14. Jul 21, 2013
    7
    They've done a solid job of patching up this game. The game runs fairly smooth now and with this add on it's what they should have released day one. You must increase the difficulty to the extreme or it's like playing against children that have never played a pc game before.
  15. Apr 30, 2013
    2
    This expansion managed to add a little bit more complexity into the very arcade gameplay of CIV5, too bad it's still too dumbed down. The multiplayer part hasn't be fixed either in this expansion, the question remains, why the did they not copy&paste the excellent MP-part of CIV4?
    An inferior product of a once great game-series.
  16. Mar 7, 2013
    8
    It's still that same great Civ V, but improved. Expansion brings religion, spies, new units, wonders, civilizations scenarios. All new content make this game better
  17. Aug 30, 2012
    9
    The new expansion turns Civilization 5 into a modern, improved version of Civilization 4.

    That is, overall, a good thing.

    It is a real shame that we have to pay for what should have been in the first place.

    Civilization 5 is an absolute blast to play, I must admit.
  18. Jun 19, 2014
    6
    Brings Civ V a bit closer to what it should be, but this should have been inherent in the original game. Also, they removed culture bombing. They had one and only one way of shifting culture borders (illogical and seems to cater to the whiny crowd) and they got rid of it.

    Just opening borders and letting someone else seed religion for you lowers your cost and gives you nearly the same
    Brings Civ V a bit closer to what it should be, but this should have been inherent in the original game. Also, they removed culture bombing. They had one and only one way of shifting culture borders (illogical and seems to cater to the whiny crowd) and they got rid of it.

    Just opening borders and letting someone else seed religion for you lowers your cost and gives you nearly the same benefits as if you'd discovered the religion yourself. Kind of lame.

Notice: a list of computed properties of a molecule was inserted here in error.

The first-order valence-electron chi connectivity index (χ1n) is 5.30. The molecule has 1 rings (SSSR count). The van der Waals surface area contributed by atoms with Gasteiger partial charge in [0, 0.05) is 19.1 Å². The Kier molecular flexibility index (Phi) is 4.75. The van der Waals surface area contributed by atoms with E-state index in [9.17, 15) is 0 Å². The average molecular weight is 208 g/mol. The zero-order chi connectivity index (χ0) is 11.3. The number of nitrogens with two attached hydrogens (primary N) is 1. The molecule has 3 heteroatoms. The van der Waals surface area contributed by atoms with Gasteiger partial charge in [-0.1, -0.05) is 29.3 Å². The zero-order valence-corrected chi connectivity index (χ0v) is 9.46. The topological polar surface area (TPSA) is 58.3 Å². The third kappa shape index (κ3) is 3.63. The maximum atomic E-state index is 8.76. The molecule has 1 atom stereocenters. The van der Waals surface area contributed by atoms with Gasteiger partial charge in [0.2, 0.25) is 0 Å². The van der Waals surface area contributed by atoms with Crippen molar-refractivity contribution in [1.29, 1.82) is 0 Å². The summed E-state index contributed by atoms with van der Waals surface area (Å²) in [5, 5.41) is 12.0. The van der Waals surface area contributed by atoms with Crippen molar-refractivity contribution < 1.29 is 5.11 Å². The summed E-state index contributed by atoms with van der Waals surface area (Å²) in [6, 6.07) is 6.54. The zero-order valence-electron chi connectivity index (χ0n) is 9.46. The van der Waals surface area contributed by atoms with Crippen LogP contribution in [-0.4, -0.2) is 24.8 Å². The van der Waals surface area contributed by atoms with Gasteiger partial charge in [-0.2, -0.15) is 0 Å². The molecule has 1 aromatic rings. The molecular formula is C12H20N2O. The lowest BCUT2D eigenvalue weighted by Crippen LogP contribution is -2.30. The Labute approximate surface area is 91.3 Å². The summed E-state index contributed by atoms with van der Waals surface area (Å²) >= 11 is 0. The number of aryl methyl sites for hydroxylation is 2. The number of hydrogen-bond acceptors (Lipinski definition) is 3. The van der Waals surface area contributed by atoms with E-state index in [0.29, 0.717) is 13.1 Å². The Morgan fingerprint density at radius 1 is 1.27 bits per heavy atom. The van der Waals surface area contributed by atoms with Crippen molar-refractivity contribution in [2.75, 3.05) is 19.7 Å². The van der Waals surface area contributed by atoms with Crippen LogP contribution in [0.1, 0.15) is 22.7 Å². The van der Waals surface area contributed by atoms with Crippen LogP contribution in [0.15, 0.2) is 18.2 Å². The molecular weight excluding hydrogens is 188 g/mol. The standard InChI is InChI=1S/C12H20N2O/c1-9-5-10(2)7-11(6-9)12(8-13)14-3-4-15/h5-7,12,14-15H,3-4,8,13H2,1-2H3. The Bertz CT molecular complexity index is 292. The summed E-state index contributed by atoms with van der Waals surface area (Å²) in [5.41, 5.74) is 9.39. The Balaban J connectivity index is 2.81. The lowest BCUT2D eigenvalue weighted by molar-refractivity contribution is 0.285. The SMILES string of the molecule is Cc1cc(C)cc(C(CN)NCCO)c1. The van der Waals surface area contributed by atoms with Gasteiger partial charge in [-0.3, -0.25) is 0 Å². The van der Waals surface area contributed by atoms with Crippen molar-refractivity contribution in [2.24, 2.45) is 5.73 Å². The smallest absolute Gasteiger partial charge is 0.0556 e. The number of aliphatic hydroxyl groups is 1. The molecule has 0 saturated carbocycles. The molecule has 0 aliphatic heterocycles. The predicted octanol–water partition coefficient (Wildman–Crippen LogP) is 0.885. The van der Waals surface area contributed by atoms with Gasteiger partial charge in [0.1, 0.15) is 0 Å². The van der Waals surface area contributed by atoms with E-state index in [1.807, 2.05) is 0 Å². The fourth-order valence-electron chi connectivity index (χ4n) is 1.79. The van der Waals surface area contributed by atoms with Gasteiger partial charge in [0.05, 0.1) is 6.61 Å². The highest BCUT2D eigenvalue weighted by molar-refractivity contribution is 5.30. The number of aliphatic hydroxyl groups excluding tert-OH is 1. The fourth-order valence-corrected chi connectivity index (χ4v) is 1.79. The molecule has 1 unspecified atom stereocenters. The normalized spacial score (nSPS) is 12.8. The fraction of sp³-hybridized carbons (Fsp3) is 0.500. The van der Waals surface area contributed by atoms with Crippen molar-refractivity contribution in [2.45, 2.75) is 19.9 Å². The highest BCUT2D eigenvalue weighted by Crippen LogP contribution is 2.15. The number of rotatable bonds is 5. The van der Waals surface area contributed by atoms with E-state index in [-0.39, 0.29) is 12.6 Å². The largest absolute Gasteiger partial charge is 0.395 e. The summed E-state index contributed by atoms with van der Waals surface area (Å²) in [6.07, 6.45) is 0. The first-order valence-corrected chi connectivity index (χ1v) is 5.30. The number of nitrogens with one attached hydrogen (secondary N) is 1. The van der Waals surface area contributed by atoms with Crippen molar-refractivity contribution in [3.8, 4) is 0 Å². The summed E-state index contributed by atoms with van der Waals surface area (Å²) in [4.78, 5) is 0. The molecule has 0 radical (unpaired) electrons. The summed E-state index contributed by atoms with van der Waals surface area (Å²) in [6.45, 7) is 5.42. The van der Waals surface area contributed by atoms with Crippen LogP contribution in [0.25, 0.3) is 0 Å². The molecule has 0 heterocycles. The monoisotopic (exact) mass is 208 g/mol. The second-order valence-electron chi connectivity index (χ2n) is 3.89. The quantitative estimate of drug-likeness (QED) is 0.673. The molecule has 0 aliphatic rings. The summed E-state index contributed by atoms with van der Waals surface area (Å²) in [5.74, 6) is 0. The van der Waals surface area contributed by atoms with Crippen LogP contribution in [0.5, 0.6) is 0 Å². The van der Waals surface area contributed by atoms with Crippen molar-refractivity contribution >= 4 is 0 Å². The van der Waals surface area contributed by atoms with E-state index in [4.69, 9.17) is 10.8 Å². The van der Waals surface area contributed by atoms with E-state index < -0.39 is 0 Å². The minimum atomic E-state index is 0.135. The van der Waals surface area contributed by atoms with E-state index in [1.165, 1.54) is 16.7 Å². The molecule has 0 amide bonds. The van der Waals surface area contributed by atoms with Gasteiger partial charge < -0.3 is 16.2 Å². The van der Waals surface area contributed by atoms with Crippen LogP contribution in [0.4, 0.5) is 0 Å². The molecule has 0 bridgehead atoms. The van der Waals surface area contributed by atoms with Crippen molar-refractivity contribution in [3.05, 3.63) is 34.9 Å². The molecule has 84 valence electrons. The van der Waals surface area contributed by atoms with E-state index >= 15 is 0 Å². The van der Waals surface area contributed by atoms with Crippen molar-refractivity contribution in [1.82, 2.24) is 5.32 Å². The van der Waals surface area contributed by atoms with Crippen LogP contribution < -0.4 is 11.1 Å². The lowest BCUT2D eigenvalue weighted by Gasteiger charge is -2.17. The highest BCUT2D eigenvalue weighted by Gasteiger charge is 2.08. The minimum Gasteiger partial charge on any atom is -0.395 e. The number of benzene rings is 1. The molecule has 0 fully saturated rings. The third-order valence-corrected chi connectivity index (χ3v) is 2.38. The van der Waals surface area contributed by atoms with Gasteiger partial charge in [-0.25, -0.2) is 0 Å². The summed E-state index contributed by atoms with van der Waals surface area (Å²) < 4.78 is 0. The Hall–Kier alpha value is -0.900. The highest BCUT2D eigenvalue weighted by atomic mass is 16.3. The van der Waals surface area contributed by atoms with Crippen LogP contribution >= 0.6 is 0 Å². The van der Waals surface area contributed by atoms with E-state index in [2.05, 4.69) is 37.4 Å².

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  19. Mar 20, 2013
    9
    This game is like freaking crack cocaine. Hell, worse than that. It's so god damn addicting it's ridiculous. It's multiplayer just makes matters worse. In less than a week I've clocked 25 hours, and that's only because I could control myself and take breaks every now and then. DO NOT play if you have something else to do.
  20. Apr 20, 2015
    10
    The first expansion pack for Civilization V delivers a charming new style of gameplay and a new level of complexity to a game that had been criticized for it's simplistic and straightforward gameplay. Not only does Gods and Kings bringing back religion, last seen in Civilization IV, but it also introduces a system of espionage, radically different from the spies and security agencies thatThe first expansion pack for Civilization V delivers a charming new style of gameplay and a new level of complexity to a game that had been criticized for it's simplistic and straightforward gameplay. Not only does Gods and Kings bringing back religion, last seen in Civilization IV, but it also introduces a system of espionage, radically different from the spies and security agencies that older Civilization players are used to. This new system sees players take one step ahead of the opposition; being able to both monitor the movements of competing players, including potential sneak attacks on the player or another civilization, and to steal a technology from an opposing player. The defensive aspects of the game also draw significantly more importance this time around, knowing that competitors will also be spying on the player in return, granting a genuine sense of both distrust and paranoia to the player as the game progresses.